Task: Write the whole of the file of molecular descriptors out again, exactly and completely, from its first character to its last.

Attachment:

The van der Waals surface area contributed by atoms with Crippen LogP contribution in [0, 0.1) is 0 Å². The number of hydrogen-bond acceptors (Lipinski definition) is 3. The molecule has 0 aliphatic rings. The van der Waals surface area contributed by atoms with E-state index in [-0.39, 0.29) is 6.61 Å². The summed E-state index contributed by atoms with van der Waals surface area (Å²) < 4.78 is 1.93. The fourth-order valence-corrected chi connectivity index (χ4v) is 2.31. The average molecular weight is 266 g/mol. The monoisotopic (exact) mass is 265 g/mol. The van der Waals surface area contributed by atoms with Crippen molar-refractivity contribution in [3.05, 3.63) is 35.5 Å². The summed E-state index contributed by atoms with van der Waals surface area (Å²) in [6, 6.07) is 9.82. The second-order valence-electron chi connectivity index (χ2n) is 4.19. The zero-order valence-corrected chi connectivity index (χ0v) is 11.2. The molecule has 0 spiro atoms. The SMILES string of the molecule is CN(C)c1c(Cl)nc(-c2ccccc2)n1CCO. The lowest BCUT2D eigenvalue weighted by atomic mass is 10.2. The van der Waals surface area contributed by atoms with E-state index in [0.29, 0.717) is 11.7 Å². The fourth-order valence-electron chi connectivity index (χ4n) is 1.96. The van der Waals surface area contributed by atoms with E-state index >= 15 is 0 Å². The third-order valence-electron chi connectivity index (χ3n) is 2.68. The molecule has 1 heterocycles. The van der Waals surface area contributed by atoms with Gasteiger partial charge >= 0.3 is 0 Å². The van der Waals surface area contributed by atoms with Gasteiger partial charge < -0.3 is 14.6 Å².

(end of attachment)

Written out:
The van der Waals surface area contributed by atoms with Crippen LogP contribution in [0, 0.1) is 0 Å². The number of hydrogen-bond acceptors (Lipinski definition) is 3. The molecule has 0 aliphatic rings. The van der Waals surface area contributed by atoms with E-state index in [-0.39, 0.29) is 6.61 Å². The summed E-state index contributed by atoms with van der Waals surface area (Å²) < 4.78 is 1.93. The fourth-order valence-corrected chi connectivity index (χ4v) is 2.31. The average molecular weight is 266 g/mol. The monoisotopic (exact) mass is 265 g/mol. The van der Waals surface area contributed by atoms with Crippen molar-refractivity contribution in [3.05, 3.63) is 35.5 Å². The summed E-state index contributed by atoms with van der Waals surface area (Å²) in [6, 6.07) is 9.82. The second-order valence-electron chi connectivity index (χ2n) is 4.19. The zero-order valence-corrected chi connectivity index (χ0v) is 11.2. The molecule has 0 spiro atoms. The SMILES string of the molecule is CN(C)c1c(Cl)nc(-c2ccccc2)n1CCO. The lowest BCUT2D eigenvalue weighted by atomic mass is 10.2. The van der Waals surface area contributed by atoms with E-state index in [0.29, 0.717) is 11.7 Å². The fourth-order valence-electron chi connectivity index (χ4n) is 1.96. The van der Waals surface area contributed by atoms with E-state index >= 15 is 0 Å². The third-order valence-electron chi connectivity index (χ3n) is 2.68. The molecule has 1 heterocycles. The van der Waals surface area contributed by atoms with Gasteiger partial charge >= 0.3 is 0 Å². The van der Waals surface area contributed by atoms with Gasteiger partial charge < -0.3 is 14.6 Å².